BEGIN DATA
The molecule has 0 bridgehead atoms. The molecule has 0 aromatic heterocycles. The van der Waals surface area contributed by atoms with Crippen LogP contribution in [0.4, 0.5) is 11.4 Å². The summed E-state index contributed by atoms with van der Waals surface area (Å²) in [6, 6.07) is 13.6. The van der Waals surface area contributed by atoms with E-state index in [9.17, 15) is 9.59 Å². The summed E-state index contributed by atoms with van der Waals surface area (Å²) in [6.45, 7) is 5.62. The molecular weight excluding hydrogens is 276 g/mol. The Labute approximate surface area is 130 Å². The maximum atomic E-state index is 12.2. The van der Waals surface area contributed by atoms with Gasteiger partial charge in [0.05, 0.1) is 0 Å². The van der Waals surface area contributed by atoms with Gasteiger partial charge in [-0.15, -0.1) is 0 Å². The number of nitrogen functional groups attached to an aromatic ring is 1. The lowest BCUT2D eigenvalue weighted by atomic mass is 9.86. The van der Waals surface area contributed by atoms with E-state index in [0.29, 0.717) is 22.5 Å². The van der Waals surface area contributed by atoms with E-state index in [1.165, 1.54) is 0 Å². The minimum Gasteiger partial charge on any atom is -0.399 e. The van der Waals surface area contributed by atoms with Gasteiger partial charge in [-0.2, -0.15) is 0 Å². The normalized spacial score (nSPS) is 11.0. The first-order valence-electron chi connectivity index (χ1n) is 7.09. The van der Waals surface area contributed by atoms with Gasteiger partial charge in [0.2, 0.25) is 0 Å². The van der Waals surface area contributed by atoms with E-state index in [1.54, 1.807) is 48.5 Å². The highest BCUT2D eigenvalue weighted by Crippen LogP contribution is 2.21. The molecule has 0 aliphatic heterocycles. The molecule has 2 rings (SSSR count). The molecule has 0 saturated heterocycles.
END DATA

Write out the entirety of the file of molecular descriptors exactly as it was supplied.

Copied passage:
The molecule has 0 bridgehead atoms. The molecule has 0 aromatic heterocycles. The van der Waals surface area contributed by atoms with Crippen LogP contribution in [0.4, 0.5) is 11.4 Å². The summed E-state index contributed by atoms with van der Waals surface area (Å²) in [6, 6.07) is 13.6. The van der Waals surface area contributed by atoms with E-state index in [9.17, 15) is 9.59 Å². The summed E-state index contributed by atoms with van der Waals surface area (Å²) in [6.45, 7) is 5.62. The molecular weight excluding hydrogens is 276 g/mol. The Labute approximate surface area is 130 Å². The maximum atomic E-state index is 12.2. The van der Waals surface area contributed by atoms with Gasteiger partial charge in [0.05, 0.1) is 0 Å². The van der Waals surface area contributed by atoms with Gasteiger partial charge in [-0.15, -0.1) is 0 Å². The number of nitrogen functional groups attached to an aromatic ring is 1. The lowest BCUT2D eigenvalue weighted by atomic mass is 9.86. The van der Waals surface area contributed by atoms with E-state index in [0.29, 0.717) is 22.5 Å². The van der Waals surface area contributed by atoms with E-state index in [1.165, 1.54) is 0 Å². The minimum Gasteiger partial charge on any atom is -0.399 e. The van der Waals surface area contributed by atoms with Gasteiger partial charge in [-0.2, -0.15) is 0 Å². The normalized spacial score (nSPS) is 11.0. The first-order valence-electron chi connectivity index (χ1n) is 7.09. The van der Waals surface area contributed by atoms with Gasteiger partial charge in [0.2, 0.25) is 0 Å². The van der Waals surface area contributed by atoms with E-state index in [1.54, 1.807) is 48.5 Å². The highest BCUT2D eigenvalue weighted by Crippen LogP contribution is 2.21. The molecule has 0 aliphatic heterocycles. The molecule has 2 rings (SSSR count). The molecule has 0 saturated heterocycles.